Biggest hits from this now defunct group, highlighted by Leslie West's fine guitar playing, excellent bass work from Felix Pappalardi and top vocals from each. Pappalardi, also responsible for producing Cream, handled the same job expertly on this set. Good collection for fans who want the group's top efforts on one set and those who are just now being introduced to the sound through West, Bruce & Laing, the band that grew out of this one. Best Cuts: "Nantucket Sleigh ride," "Mississippi Queen" (their biggest commercial success) and "Tickets For An Imaginary Western." © Billboard, 1973.

BIO (Wikipedia)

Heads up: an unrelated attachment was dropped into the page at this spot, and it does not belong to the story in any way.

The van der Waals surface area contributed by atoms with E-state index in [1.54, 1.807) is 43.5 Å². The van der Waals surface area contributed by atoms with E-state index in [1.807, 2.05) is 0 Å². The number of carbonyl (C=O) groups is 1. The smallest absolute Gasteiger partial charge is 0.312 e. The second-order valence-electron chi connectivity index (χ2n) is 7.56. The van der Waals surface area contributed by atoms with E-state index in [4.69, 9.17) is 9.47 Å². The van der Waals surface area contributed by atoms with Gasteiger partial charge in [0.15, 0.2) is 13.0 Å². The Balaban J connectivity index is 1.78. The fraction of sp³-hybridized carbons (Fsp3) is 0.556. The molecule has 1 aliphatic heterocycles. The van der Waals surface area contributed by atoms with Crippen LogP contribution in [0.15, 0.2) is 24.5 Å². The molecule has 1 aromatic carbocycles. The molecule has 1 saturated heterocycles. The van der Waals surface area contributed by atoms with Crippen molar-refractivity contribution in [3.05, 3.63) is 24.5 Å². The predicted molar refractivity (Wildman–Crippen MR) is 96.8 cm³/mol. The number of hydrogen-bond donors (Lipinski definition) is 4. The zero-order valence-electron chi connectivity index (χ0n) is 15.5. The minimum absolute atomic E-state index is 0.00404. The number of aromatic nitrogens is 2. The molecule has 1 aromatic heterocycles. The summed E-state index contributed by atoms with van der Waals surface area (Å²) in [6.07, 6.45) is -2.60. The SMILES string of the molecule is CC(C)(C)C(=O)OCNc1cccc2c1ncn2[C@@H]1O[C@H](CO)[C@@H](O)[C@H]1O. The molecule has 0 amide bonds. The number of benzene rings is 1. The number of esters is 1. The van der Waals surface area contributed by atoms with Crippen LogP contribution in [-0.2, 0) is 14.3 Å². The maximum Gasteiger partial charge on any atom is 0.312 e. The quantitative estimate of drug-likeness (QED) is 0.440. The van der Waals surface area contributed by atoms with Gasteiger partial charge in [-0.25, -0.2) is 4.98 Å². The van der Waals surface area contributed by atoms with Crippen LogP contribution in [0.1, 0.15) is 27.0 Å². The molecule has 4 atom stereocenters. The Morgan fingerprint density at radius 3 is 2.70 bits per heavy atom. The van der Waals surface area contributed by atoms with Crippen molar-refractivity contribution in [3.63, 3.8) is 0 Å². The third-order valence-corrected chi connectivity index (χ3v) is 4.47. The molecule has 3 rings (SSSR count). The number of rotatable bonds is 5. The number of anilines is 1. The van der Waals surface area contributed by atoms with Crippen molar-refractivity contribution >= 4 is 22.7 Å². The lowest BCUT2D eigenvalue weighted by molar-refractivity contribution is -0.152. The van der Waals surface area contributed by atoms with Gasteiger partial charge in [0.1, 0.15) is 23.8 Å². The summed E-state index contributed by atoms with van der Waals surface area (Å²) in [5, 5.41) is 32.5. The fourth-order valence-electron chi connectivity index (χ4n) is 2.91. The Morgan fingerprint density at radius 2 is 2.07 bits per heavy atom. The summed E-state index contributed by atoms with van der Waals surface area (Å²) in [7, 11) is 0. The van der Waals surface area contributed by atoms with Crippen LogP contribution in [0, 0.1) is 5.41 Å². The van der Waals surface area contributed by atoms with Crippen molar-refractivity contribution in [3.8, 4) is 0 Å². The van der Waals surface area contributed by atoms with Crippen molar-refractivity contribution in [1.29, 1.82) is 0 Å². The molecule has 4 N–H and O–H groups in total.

Mountain is an American rock band, popular in the early 1970s. The band broke up in 1972, reformed shortly thereafter, broke up soon after that, and now has begun touring again in recent years. Mountain remains popular in some circles despite having fallen out of the mainstream during the seventies. Mountain was influential during the development of hard rock, and their hit song "Mississippi Queen" became a radio hit and a hard rock classic. VH1 ranked Mountain as number 98 on its 100 Greatest Artists of Hard Rock. The band formed when guitarist Leslie West, having left the Long Island R&B band the Vagrants, recorded a solo album called Mountain with bassist and former Cream producer Felix Pappalardi producing. The album, Mountain, also featured former Remains drummer N.D. Smart and keyboard player Steve Knight. West's raw vocals and melodic, bluesy guitar style, and Pappalardi's heavy and elegant bass lines were the elements of Mountain's distinctive sound. The band was inspired by the power trio Cream, of which Pappalardi was an "unofficial" member: he featured heavily on Cream's third album, Wheels of Fire, contributing organ, viola, trumpet and handbells as well as producing. Mountain played their fourth live gig at the Woodstock Festival, but the band did not appear in the film of the event nor was it included on the first album. Soon after, Smart was replaced by Laurence "Corky" Laing. The group's first album, Climbing!, was released in 1970 and featured the band's best-known song, "Mississippi Queen"; the song reached the middle of the top 40 charts and the album reached the top 20 on the US album charts. The follow-up album Nantucket Sleighride (1971) also reached the top 20 on the US albums chart but failed to yield a hit single. After these early releases the band continued to receive a certain measure of critical acclaim but never achieved great commercial success. After Nantucket Sleighride, the band faced creative difficulties and failed to progress on their next album. The band broke up in 1972. West and Laing later formed West, Bruce and Laing with Cream bassist Jack Bruce. They released three albums (two studio and one live). In 1974 West and Pappalardi reformed Mountain with Allan Schwartzberg on drums and Bob Mann (of Dreams) on keyboards and guitar - a tour yielded the live double album Twin Peaks. The studio work Avalanche, with Laing on drums and rhythm guitarist David Perry, who as an African American was also credited for "added color". It was the last heard from Mountain until the mid 1980s since which West, sometimes with and sometimes without Laing, has worked under the name Mountain, New Mountain or the Leslie West Band. On April 17, 1983, Gail Collins Pappalardi, Felix's wife and songwriting partner who had designed many of the band's album covers, shot Pappalardi in the neck in their fifth-floor East Side Manhattan apartment. He was pronounced dead at the scene and Collins was charged with second-degree murder. She was cleared of that charge but convicted of the lesser criminally negligent homicide and sentenced to 16 months to four years in jail. After her release from jail, she vanished into private life. The band has reformed, and Richie Scarlet has taken over as bass player on the band's recent tours. Scarlet is also known for his work with Kiss guitarist Ace Frehley, Skid Row singer Sebastian Bach and for his multuiple solo records. In 2003 West and Laing produced a book of recollections called "Nantucket Sleighride" detailing their time with the band at its peak and their subsequent careers. Published by S.A.F. Publishing ISBN 0 946719 62 4